And just like that, he rode off into the sunset with a 1st round KO under his belt and a claim to glory as the best departure by a manager on a high note. Nobody will remember the declining form of the club and the bad results. Only the animal inside him and his lasting mark on the ultras, a show of force and pride. Showmanship.
Quite literally and figuratively. Last night, Galatasaray capped off a 47 year run at their famed stadium, one of my all-time favorites, with a 3-1 win over third-tier club Beypazarı Şekerspor in the Turkish Cup.
A fire marshal’s nightmare, the Ali Sami Yen became notable through the years for it’s inferno – a combination of smoke, flares, fireworks, firecrackers, and anything else resembling a flammable or explosive device. This was not just a product of the passionate supporters, but rather a tactic employed by the stadium officials to intimidate and strike fear into the hearts of any visiting team. Modest in size (only seating about 24,000), the united voices and theatrics of those in attendance created a nightmare for any team coming to play in their house. To this day, Galatasaray hold the record for most consecutive home wins at 25, tied with Boca Juniors.
European nights were the ultimate display of Galatasaray’s home field advantage. Some of the more famous Champions League victories included a 3-2 win in 2001 over then defending champions Real Madrid, as well as a 2-0 defeat of AC Milan during the same campaign. The past decade saw the Turkish club win twice more than they lost in Champions League matches at home.
Galatasaray will now move to the modern spaceship that is the Türk Telekom Arena, with a capacity of 52,000. Whether or not the inferno will follow the team is yet to be seen, but you can bet “I Will Survive” will continue to blast through the sound system after every goal scored.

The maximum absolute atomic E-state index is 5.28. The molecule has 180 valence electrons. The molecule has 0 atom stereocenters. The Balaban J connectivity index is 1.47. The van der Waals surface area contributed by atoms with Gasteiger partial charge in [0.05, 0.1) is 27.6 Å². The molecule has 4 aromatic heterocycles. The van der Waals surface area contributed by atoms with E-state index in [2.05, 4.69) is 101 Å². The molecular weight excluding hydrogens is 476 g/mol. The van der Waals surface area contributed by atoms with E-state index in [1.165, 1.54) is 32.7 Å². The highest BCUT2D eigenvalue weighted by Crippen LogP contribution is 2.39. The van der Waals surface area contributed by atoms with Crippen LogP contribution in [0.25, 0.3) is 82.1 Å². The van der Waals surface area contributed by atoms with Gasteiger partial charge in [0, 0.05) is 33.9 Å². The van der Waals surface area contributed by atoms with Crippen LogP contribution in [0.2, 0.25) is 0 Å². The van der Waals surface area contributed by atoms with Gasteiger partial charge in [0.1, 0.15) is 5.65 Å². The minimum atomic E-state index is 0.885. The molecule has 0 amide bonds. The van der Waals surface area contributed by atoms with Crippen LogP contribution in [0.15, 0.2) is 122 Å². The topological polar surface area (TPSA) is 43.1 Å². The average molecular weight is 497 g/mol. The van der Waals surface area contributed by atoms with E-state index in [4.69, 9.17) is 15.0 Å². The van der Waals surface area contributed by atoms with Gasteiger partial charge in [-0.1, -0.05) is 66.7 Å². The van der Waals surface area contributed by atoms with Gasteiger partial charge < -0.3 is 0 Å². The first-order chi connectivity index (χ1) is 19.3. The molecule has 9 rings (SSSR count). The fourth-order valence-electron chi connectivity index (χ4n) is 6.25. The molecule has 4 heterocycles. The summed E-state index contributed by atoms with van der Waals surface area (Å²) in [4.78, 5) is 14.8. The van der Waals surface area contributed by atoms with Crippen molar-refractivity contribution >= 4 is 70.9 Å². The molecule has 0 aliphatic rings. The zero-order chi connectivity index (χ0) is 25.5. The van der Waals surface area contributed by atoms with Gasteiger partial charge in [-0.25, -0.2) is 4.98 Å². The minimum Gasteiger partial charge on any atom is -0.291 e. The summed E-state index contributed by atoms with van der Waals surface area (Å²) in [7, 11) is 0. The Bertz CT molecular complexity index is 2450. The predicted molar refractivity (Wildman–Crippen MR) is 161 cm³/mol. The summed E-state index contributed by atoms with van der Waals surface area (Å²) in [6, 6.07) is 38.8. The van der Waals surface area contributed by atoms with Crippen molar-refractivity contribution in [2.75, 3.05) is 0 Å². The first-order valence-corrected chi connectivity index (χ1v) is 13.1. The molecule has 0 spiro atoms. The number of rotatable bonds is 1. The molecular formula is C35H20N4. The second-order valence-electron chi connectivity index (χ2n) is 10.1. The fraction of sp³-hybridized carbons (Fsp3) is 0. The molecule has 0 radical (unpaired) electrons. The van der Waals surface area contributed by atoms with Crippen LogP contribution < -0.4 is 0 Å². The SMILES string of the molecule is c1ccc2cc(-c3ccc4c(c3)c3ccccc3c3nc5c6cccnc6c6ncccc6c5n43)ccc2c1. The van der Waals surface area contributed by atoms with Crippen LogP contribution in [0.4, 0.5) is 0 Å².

More videos and utter madness after the jump: Continue reading
I was waiting for the video and now it’s here! If you haven’t heard, the former Real Madrid and current Besiktas midfielder drove his car the wrong way on a one-way street and crashed into an oncoming bus at about 4:00am in Istanbul. No injuries were reported and for the most part his car came away unscathed save a broken rear-view mirror.
Speaking with the Madrid based newspaper Marca, Guti said after the accident:
“Everything is being taken out of proportion. I understand that here in Turkey the press over exaggerates my actions, but it was a complete lie that I was drunk.”
Not drunk you say? For starters, your eyes are closed and you’re clearly singing to yourself, out loud, and out of tune. And the stumbling belligerency? It’s one thing to feint injury on the field and scam everyone watching, but we all know that’s crap. This is some bona fide drunk stupidity – barely unable to keep yourself upright as you helplessly flail at the surrounding press. It’s not even worth it to fake your intoxication because there is nothing funny about punishment from local law enforcement!
By the way, reports today suggest his blood alcohol content was five times the legal Turkish limit. He has since been charged with drunk driving and his license suspended for six months.
(Photo Courtesy of Marca)